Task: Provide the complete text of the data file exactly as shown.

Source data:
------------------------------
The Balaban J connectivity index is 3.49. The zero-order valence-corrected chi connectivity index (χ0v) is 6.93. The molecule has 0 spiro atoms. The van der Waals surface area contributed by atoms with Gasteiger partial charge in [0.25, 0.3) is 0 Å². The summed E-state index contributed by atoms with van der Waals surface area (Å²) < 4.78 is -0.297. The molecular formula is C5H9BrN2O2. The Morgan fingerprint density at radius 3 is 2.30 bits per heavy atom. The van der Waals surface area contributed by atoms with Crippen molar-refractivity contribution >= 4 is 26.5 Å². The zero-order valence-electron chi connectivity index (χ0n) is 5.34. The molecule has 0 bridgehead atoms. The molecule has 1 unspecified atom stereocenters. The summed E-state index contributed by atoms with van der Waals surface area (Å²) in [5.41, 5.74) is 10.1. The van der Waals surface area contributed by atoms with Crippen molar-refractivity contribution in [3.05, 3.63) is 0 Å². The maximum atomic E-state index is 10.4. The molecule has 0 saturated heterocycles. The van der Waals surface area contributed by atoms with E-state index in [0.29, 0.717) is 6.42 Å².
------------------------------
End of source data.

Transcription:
The Balaban J connectivity index is 3.49. The zero-order valence-corrected chi connectivity index (χ0v) is 6.93. The molecule has 0 spiro atoms. The van der Waals surface area contributed by atoms with Gasteiger partial charge in [0.25, 0.3) is 0 Å². The summed E-state index contributed by atoms with van der Waals surface area (Å²) < 4.78 is -0.297. The molecular formula is C5H9BrN2O2. The Morgan fingerprint density at radius 3 is 2.30 bits per heavy atom. The van der Waals surface area contributed by atoms with Crippen molar-refractivity contribution >= 4 is 26.5 Å². The zero-order valence-electron chi connectivity index (χ0n) is 5.34. The molecule has 0 bridgehead atoms. The molecule has 1 unspecified atom stereocenters. The summed E-state index contributed by atoms with van der Waals surface area (Å²) in [5.41, 5.74) is 10.1. The van der Waals surface area contributed by atoms with Crippen molar-refractivity contribution in [3.05, 3.63) is 0 Å². The maximum atomic E-state index is 10.4. The molecule has 0 saturated heterocycles. The van der Waals surface area contributed by atoms with E-state index in [0.29, 0.717) is 6.42 Å².